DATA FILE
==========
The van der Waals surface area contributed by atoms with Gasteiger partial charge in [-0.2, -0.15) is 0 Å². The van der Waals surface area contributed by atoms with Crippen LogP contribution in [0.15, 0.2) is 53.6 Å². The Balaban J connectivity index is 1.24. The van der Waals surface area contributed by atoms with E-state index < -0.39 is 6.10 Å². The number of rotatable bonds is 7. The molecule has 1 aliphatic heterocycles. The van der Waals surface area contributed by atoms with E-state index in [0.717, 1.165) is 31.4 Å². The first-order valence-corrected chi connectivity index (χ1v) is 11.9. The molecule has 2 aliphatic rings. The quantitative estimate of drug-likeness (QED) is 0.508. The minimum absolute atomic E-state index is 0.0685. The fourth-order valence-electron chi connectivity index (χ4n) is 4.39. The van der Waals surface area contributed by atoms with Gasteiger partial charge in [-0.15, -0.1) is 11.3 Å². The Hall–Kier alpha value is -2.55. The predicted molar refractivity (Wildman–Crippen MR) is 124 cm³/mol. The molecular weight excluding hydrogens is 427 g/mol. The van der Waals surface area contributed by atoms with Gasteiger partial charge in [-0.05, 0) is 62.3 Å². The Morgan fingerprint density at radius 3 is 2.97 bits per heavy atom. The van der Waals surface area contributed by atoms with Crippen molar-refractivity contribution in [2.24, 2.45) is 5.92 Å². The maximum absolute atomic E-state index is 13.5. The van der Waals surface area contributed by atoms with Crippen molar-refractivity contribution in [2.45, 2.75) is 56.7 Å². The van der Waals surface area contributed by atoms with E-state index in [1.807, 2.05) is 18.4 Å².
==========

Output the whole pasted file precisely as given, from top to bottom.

The van der Waals surface area contributed by atoms with Gasteiger partial charge in [-0.2, -0.15) is 0 Å². The van der Waals surface area contributed by atoms with Crippen LogP contribution in [0.15, 0.2) is 53.6 Å². The Balaban J connectivity index is 1.24. The van der Waals surface area contributed by atoms with E-state index < -0.39 is 6.10 Å². The number of rotatable bonds is 7. The molecule has 1 aliphatic heterocycles. The van der Waals surface area contributed by atoms with E-state index in [0.717, 1.165) is 31.4 Å². The first-order valence-corrected chi connectivity index (χ1v) is 11.9. The molecule has 2 aliphatic rings. The quantitative estimate of drug-likeness (QED) is 0.508. The minimum absolute atomic E-state index is 0.0685. The fourth-order valence-electron chi connectivity index (χ4n) is 4.39. The van der Waals surface area contributed by atoms with Gasteiger partial charge in [-0.15, -0.1) is 11.3 Å². The Hall–Kier alpha value is -2.55. The predicted molar refractivity (Wildman–Crippen MR) is 124 cm³/mol. The molecular weight excluding hydrogens is 427 g/mol. The van der Waals surface area contributed by atoms with Gasteiger partial charge in [-0.05, 0) is 62.3 Å². The Morgan fingerprint density at radius 3 is 2.97 bits per heavy atom. The van der Waals surface area contributed by atoms with Crippen molar-refractivity contribution in [2.24, 2.45) is 5.92 Å². The maximum absolute atomic E-state index is 13.5. The van der Waals surface area contributed by atoms with Crippen molar-refractivity contribution in [2.45, 2.75) is 56.7 Å². The van der Waals surface area contributed by atoms with E-state index in [1.807, 2.05) is 18.4 Å².